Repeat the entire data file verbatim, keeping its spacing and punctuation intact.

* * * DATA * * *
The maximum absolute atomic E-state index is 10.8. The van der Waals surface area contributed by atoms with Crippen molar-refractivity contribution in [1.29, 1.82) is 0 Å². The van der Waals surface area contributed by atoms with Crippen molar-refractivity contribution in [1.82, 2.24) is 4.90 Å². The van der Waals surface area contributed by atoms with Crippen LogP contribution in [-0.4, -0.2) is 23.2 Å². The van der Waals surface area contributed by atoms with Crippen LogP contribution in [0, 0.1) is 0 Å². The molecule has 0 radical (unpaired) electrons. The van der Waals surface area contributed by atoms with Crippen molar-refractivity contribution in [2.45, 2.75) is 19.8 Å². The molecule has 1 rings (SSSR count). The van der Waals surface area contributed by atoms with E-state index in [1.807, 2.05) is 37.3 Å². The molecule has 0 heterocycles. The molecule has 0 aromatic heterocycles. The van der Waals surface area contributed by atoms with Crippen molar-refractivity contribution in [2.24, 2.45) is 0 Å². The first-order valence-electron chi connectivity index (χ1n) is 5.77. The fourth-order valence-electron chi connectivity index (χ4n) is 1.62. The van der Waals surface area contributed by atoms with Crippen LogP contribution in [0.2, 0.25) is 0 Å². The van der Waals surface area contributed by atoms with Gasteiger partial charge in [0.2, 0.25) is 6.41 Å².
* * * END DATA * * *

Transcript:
The maximum absolute atomic E-state index is 10.8. The van der Waals surface area contributed by atoms with Crippen molar-refractivity contribution in [1.29, 1.82) is 0 Å². The van der Waals surface area contributed by atoms with Crippen molar-refractivity contribution in [1.82, 2.24) is 4.90 Å². The van der Waals surface area contributed by atoms with Crippen LogP contribution in [-0.4, -0.2) is 23.2 Å². The van der Waals surface area contributed by atoms with Crippen LogP contribution in [0, 0.1) is 0 Å². The molecule has 0 radical (unpaired) electrons. The van der Waals surface area contributed by atoms with Crippen molar-refractivity contribution in [2.45, 2.75) is 19.8 Å². The molecule has 1 rings (SSSR count). The van der Waals surface area contributed by atoms with E-state index in [1.807, 2.05) is 37.3 Å². The molecule has 0 heterocycles. The molecule has 0 aromatic heterocycles. The van der Waals surface area contributed by atoms with Crippen molar-refractivity contribution in [2.24, 2.45) is 0 Å². The first-order valence-electron chi connectivity index (χ1n) is 5.77. The fourth-order valence-electron chi connectivity index (χ4n) is 1.62. The van der Waals surface area contributed by atoms with Crippen LogP contribution in [0.2, 0.25) is 0 Å². The van der Waals surface area contributed by atoms with Gasteiger partial charge in [0.2, 0.25) is 6.41 Å².